Election au Royaume-Uni : le retour du Brexit

Jeremy Corbyn semble avoir choisi la meilleure stratégie de campagne : se concentrer sur les questions intérieures derrière le Brexit, plutôt que sur le Brexit lui-même.

Corbyn’s focus on the domestic issues behind the Brexit vote, rather than on Brexit itself, may prove to be the better campaign strategy.

After weeks of political campaigning with barely a mention of Brexit (beyond the negotiations requiring ‘strong and stable’ leadership), Theresa May tried a new tack this week: in a speech on Thursday she framed Brexit as the defining challenge of her political generation, and one which only she could make a success. Jeremy Corbyn responded with his own EU speech, in which he argued that no deal in the Brexit negotiations would be an economic disaster for the UK. The Lib Dems reaffirmed their view that Theresa May will not be able to negotiate a better outcome for the UK than EU membership, and that the referendum will need to be reversed. Suddenly we are back to where we were when May called the election two months ago: it feels like a single issue vote.

How did we get from the main parties having nothing to say on the EU, to everyone talking about Brexit, in the space of a week? The answer may lie in the public reaction to May’s domestic policy plans, which would force some older voters to pay more for their social care, among other things. This was a gift for Labour’s anti-austerity campaign, and the polls have narrowed from a 19-23% Conservative lead at the beginning of May, to a 3-12% lead yesterday, depending on what level of turnout pollsters assume. Theresa May’s attempt to shift the focus back to Brexit – seen as one of her stronger issues – is understandable in this context.  

A good chunk of the Brexit vote in June last year was linked to the continuing disconnect of UK governments over the last 10 years from ‘real life’ and, in particular, from the impact of austerity measures. The now infamous claim on the Brexit battle bus that leaving the EU would bring back £350 million a week for the NHS was influential precisely because voters were seriously concerned about rising pressures on their local hospitals, schools, and social services. Encouraged by EU scapegoating from politicians and the media, voters were willing to take a gamble that leaving the European project would allow the UK to ‘take back control’ and therefore solve these problems.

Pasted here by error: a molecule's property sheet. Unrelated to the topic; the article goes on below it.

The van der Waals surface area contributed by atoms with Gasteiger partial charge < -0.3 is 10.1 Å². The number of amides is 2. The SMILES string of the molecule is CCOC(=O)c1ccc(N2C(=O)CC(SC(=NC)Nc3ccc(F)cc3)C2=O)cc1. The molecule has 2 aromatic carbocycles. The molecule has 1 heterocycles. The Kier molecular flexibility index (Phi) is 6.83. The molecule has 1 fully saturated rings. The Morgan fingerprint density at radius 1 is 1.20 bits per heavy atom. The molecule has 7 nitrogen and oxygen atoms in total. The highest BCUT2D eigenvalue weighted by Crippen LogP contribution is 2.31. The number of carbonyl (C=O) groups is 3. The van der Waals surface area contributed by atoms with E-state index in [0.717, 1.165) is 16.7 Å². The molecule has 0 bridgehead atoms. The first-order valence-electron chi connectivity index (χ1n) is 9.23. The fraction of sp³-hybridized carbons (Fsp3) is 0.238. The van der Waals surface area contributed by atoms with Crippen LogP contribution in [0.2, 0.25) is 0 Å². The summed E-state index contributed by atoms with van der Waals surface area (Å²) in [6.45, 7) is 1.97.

Fast forward a year, and Theresa May’s government has given precious little detail on what, exactly, Brexit will mean, but the opposition has been somewhat successful in exposing what her ‘strong and stable’ austerity focused government will mean for these public services: even tougher times. Jeremy Corbyn has emphasised this – recognising the protest element in the 2016 Brexit vote – and has consequently generally chosen to campaign on domestic issues. The polls in the last few weeks suggest that he may have understood the political message of the Brexit vote more accurately than May.

Hence why May – seeing her ratings drop – has tried to turn voters’ attention away from public services and back onto the prospect of an inexperienced Labour government leading Brexit negotiations with the other 27 EU members. The next week will show whether this bet pays off. But if ‘project fear’ wasn’t enough for the Remain campaign in 2016, it may not be enough for the Conservatives in 2017 – or at least not enough for them to significantly increase their majority in the House of Commons. Even if Labour doesn’t win the election, Corbyn’s focus on the issues behind the Brexit vote, rather than on Brexit itself, may prove to be the winning strategy.

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